Let’s start with a classic but very effective hack called (10+2)*5 created by Merlin Mann,[1] author of 43Folders.com. Don’t worry. This is not a complicated Mathematical formula you need to solve.

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              The (10+2)*5 simply means 10 minutes work + 2 minutes break multiplied by 5, completing 1 hour. It is crucial to stick with the time limits and not skipping work and break schedules. The point of this is for you to create a jam-packed routine of work and break schedules. The result? You will eventually skip your break schedules.

              2. Use Red and Blue More Often

              Clean your desk and remove things that might distract you. According to a Science Daily study[2] about which colors improve brain performance, red was found out to increase attention to details while blue sparks creativity. Surrounding your workplace with these colors not only benefits your brain, it’s also pleasing to the eye.

              3. Create a Break Agenda

              List all the things you want to do on your break, be it surfing the web, checking your emails, snack time, taking selfies, Facebook/Twitter—everything.

              Like the (10+2)*5 hack, squeeze these in between work time but the difference is you schedule these activities for ONLY 20 minutes. Eventually, you’ll take your break minutes wisely. You’re finishing tasks while sidetracking to doing the things you enjoy.

              4. Set a Timetable for Your Tasks

              Like any other habits, procrastinating is a tough wall to break. Replace this habit with another habit. When you’re assigned a task, set a timetable for each step. Let’s say you have a big research task. Here’s a sample timetable:

              9:00 – 9:10 am – Set up all your tools, browser tabs, emails, coffee, etc..
              9:10 – 10:00 am – Internet research
              10:00 – 10:45 am – Look through existing files
              10:45 – 11:00 am – Break time!
              11:00 – 12:00 pm – Outline the research report

              Deadlines are the best hack for getting things done. Setting a specific time to finish a task creates time pressure even if the deadline has passed.

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              5. Take It Outside!

              Do yourself a favor and don’t ruin the comfy vibe of your home. If you need to work on a stressful project, do it in a library or coffee shop. You’ll never finish it anyway. Your cozy sofa and toasty bed will just lure you into napping yourself to doom.

              6. Become Productively Lazy

              Instead of finding all sorts of ways to unproductively procrastinate, use your habit to look for shortcuts and new ways to finish your tasks. Staple multiple papers at a time or master the 3-second t-shirt folding technique. A strong drive combined with laziness sometimes bring out the productive and creative side you never knew you have!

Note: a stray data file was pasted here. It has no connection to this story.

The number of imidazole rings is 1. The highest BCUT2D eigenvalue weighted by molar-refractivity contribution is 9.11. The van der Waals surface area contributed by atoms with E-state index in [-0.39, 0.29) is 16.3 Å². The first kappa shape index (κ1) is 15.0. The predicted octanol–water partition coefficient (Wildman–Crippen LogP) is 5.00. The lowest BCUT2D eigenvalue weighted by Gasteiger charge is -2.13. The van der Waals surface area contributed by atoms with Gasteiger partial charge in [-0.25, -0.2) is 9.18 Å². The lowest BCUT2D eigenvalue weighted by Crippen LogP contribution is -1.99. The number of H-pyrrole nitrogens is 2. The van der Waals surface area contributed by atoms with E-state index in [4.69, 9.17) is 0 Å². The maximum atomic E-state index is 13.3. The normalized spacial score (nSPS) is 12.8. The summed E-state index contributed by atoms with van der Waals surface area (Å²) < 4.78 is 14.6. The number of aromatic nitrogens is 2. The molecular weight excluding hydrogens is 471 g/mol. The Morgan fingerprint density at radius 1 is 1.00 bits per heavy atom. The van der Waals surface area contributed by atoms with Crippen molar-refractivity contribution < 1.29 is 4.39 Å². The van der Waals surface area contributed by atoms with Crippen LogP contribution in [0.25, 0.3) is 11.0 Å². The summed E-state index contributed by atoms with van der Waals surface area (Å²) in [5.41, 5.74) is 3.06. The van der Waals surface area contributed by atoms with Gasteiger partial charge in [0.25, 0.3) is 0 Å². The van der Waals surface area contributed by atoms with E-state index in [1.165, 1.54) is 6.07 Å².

7. Assign a ‘Task Deputy’

              It could be your colleague, your supervisor, or your significant other, anyone who has the unforgiving guts to reprimand you when you procrastinate. You could go the extra mile by paying up unfinished tasks or times you open your Facebook or watch a funny cat video on YouTube. Let’s see how five bucks every time you procrastinate will change you.

              8. Consider a Gadget-Free Desk

              According to a study by Kleiner Perkins Caufield and Byers, average users check on their phones 150 times per day and having your phone just an elbow away just creates sizzle to this habit.[3]

              Removing mobile devices and gadgets allows you to focus on your work without the constant interruption from notifications, calls, and text messages. It eliminates the very distracting ambiance and the urge to unlock your phone just because.

              9. Prepping the Night

              Before hitting the sack to oblivion, prepare everything you’ll need the next day. This will probably take you 15 minutes tops, saving you more time for coffee in the morning.

              Spin class at am? Pack up your gym clothes, shoes, socks, etc. or better, create a checklist so you don’t miss anything. You can also prep your food into containers and just grab one before leaving.

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              10. Do a 7-Minute Workout in the Morning

              Exercising is proven to increase productivity and stimulate release of endorphin or “Happy Hormones”.

              Take a jog outdoors and get warmed up for the day. Don’t feel like running outside? Hop on a treadmilli. It’s a great investment and there are a lot of ways you can use a treadmill like endurance running and metabolism training. On a budget? Here’s a 7 minute, no-equipment needed workout you can do at home:

              11. Set-up Mini Tasks

              If you’re given a big project, break it down into mini tasks. Create a checklist and start with the easy ones until you finish. Got an article to write? Just start with the title and the first sentence. Or perhaps you have a visual presentation to make?

              Spend 15 minutes on your outline, take five minutes coffee break, then finish the first two slides. Accomplishing something, no matter how tiny, still gives you that sense of fulfillment.

              12. Create an Inspirational Board or Reminder

              I found these mini desk chalkboards from Etsy you can use to write motivating quotes.

              Or you know what? Simply write “Do it now!” and stare at it for 10 seconds every time you feel like dropping by on Reddit.

              13. Redecorate Your Room

              Redecorating my room motivates me to maintain that ‘new’ look for some time until I get use to it and eventually stop. So I redecorate again and again, it became a monthly habit really. Here are some DIY ideas you can do to any room without spending much.

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              14. Ready Your Nibbles

              You know that trip to the pantry? It’s just seconds away but it took you several minutes just to get your fruit snacks in the fridge. Before starting a task, prepare your nibbles on your desk to avoid zoning out and losing yourself on the way to the pantry.

              Bonus productivity hacks you can do at home:

              15. Schedule Your Chores

              Write down your chores in a weekly basis with matching day and time when you should be doing these.

              For the artsy folks, you can create fun chore charts like these or simply stick the list somewhere visibly annoying e.g. mirrors, doors, TV. The trick is listing as many chores as you can for the week and including unfinished chores the following week. Who likes seeing a long list of chores first thing in the morning?

              More Tips to Overcome Procrastination

              Featured photo credit: Glenn Carstens-Peters via unsplash.com

              Reference